• Simplify the city’s regulatory structures and permitting process after studying alternative approaches, including computer-based permit review used in other jurisdictions. This will encourage more high-performance new construction and renovations.
  • Redirect the Landmarks Preservation Commission to provide more objective standards, simplify compliance, and remove barriers to green retrofits consistent with historic preservation.
  • Engage real estate brokerage firms in a voluntary program to treat residential energy costs like property taxes, by disclosing them at the time of listing and incorporating into mortgage calculators, as well as promote commercial energy-aligned leases.
  • Increase city partnerships with the private sector, utilities and NYSERDA, and NYCEEC to facilitate financing of building retrofits and ease access to existing incentives.
  • Train and certify building operators, superintendents, and service personnel (cleaners, porters, and handypersons) in energy efficiency and sustainable building operations. Expand Department of Education green training efforts to include cleaners and handypersons, and train relevant staff on operating net zero buildings.
  • Require contractors to receive training on the energy code, particularly standards on insulation and air sealing.
  • Promote high school, undergraduate, and adult education programs in energy retrofits to provide a deeper resource pool to fill the need for green jobs.
  • Promote smart grid and distributed generation to improve the resiliency of the city’s energy infrastructure.


  • Mitigate climate change by implementing recommendations from the Building Resiliency Task Force and at least 75% of the Green Codes Task Force.
  • Develop policies to address buildings under 50,000 square feet, including:
    • Decreasing the threshold for compliance with the Greener Greater Buildings Plan (benchmarking energy use; retuning building systems; and improving tenant lighting and measuring tenant energy use) from 50,000 sf to 25,000 sf by 2016 or earlier.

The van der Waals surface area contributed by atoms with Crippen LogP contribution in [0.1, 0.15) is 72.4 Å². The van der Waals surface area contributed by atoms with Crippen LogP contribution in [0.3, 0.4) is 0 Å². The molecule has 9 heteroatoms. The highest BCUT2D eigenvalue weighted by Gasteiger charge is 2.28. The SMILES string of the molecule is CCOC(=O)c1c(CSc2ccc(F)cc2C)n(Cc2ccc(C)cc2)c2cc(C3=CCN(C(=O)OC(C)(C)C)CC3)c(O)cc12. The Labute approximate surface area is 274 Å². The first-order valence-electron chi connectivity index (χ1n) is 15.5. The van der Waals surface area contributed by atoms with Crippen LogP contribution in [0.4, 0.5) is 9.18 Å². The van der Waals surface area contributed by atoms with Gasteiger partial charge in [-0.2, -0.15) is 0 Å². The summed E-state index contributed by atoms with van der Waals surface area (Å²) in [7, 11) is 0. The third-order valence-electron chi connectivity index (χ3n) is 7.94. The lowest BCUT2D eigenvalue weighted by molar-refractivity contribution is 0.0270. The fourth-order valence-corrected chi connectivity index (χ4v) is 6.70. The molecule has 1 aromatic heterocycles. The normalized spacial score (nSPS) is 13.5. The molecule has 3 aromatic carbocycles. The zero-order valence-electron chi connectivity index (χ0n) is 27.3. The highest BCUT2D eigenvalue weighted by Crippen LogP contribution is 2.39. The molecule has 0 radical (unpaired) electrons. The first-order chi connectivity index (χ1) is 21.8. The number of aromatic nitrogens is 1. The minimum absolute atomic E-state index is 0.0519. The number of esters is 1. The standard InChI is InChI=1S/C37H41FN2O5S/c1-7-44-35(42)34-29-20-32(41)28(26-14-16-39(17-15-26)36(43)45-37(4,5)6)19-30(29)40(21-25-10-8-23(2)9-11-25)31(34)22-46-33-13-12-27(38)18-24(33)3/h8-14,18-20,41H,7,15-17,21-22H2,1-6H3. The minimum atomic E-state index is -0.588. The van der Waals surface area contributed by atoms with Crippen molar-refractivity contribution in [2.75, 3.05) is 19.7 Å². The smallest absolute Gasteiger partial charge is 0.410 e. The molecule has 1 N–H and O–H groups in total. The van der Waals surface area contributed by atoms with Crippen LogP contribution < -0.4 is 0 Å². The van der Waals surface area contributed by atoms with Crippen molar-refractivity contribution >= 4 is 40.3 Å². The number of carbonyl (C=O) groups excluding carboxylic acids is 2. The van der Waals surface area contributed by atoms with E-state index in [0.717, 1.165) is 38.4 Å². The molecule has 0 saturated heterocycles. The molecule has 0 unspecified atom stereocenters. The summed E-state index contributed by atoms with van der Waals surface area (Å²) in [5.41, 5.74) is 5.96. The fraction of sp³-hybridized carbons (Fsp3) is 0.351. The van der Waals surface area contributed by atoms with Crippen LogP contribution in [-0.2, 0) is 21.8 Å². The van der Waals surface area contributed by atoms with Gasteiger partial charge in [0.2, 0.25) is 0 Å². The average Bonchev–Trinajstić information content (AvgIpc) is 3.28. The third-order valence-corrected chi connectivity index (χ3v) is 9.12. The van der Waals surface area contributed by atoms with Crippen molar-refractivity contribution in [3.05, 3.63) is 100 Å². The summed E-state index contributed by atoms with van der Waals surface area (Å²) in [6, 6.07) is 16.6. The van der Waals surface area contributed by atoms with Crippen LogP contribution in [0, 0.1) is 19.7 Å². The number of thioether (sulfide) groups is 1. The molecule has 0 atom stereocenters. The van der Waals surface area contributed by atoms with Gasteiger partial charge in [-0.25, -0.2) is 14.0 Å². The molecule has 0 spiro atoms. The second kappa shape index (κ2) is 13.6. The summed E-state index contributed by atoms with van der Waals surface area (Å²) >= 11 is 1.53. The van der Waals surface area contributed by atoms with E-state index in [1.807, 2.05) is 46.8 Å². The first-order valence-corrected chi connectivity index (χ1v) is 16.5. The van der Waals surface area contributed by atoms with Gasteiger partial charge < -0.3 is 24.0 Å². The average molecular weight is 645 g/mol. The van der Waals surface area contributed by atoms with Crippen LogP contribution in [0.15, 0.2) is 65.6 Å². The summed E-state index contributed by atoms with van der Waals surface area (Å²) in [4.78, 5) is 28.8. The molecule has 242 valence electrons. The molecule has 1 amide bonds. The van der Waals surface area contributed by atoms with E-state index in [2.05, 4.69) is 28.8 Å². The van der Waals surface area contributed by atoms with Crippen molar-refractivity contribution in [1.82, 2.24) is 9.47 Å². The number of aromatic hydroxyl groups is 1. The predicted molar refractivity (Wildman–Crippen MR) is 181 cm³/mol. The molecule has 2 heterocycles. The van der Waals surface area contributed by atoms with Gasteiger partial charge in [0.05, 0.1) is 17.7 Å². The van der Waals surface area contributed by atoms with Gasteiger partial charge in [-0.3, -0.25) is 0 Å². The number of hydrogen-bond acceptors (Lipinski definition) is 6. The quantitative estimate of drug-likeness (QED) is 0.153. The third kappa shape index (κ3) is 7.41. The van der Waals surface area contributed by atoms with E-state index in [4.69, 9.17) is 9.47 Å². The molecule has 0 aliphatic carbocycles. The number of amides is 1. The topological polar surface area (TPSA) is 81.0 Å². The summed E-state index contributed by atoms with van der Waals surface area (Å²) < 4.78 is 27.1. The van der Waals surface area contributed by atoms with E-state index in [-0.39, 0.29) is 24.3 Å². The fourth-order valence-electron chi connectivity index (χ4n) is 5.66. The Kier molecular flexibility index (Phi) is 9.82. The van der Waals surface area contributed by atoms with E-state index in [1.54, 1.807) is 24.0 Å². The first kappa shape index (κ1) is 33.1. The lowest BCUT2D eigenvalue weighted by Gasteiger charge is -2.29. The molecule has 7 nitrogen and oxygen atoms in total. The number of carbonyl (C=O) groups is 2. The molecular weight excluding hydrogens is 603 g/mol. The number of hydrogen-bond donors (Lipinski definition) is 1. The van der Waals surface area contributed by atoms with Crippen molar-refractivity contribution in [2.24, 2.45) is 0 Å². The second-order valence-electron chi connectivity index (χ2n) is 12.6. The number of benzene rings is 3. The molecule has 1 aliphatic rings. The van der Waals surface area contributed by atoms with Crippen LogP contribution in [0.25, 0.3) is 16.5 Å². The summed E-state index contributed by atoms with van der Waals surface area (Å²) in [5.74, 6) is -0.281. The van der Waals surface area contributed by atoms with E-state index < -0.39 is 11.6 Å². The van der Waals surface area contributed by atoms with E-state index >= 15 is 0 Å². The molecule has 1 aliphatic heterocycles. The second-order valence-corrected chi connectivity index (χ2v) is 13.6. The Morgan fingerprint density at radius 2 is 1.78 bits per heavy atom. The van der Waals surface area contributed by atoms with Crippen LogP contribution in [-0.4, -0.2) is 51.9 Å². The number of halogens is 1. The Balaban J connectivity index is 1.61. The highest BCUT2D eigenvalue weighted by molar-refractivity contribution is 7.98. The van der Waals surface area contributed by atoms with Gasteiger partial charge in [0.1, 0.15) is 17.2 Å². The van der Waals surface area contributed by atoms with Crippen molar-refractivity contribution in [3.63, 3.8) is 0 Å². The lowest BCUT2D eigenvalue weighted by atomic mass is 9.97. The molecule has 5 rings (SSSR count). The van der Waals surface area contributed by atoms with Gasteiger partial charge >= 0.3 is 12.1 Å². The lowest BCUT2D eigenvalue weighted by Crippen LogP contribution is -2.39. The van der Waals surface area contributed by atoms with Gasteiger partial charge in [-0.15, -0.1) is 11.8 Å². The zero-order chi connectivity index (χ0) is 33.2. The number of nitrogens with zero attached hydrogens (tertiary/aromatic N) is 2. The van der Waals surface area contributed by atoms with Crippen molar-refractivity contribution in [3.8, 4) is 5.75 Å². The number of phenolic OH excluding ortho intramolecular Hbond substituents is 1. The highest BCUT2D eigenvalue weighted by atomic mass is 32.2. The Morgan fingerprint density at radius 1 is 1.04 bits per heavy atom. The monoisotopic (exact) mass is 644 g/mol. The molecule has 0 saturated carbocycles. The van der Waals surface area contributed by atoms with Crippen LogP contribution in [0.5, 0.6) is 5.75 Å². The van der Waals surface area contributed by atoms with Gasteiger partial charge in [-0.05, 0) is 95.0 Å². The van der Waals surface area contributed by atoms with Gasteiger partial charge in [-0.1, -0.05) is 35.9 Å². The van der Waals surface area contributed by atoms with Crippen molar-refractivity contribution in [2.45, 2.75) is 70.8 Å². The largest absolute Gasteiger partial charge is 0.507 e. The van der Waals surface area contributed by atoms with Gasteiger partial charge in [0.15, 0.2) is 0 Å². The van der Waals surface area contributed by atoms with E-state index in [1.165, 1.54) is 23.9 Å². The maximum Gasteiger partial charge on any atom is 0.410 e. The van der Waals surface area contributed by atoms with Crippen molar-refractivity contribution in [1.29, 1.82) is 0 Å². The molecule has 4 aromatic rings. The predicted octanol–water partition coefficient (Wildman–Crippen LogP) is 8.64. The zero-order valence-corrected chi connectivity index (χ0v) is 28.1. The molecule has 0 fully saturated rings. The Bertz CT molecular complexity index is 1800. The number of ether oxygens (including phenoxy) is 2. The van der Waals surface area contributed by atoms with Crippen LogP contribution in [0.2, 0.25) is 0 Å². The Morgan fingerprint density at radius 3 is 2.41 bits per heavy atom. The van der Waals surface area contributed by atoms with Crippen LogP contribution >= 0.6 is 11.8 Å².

• Requiring one or more of benchmarking, audits, and/or simple building energy upgrades at time of sale (point-of-sale ordinance) for buildings under 25,000 sf.
  • Reinforce New York’s position as a competitive business center and leader in energy efficiency and high-performance building by adopting policies that reflect the latest thinking on the future of sustainability in New York City, including recommendations from:
    • 90 by 50: A Path to Deep CO2 Emissions in NYC (February 2013);
    • City of New York study on 80% GHG reduction by 2050 (2013);
    • Urban Green study on the next generation high-rise (2014).
  • Demonstrate leadership within New York by constructing 50 Net-Zero, Passive House, LEED Platinum, or A+ Building Energy Quotient city buildings by 2018. Develop city standards for small-scale renovations and office build-outs, including office systems and furniture. Include green training and high-performance building practices in specifications for City building service contracts.
  • Ensure Department of Buildings has the staff and resources, including revenue from submission fees, to enforce and implement the Energy Code and Greener, Greater Buildings Plan. Continue to fund the energy efficiency program run by the Department of Citywide Administrative Services, particularly for schools.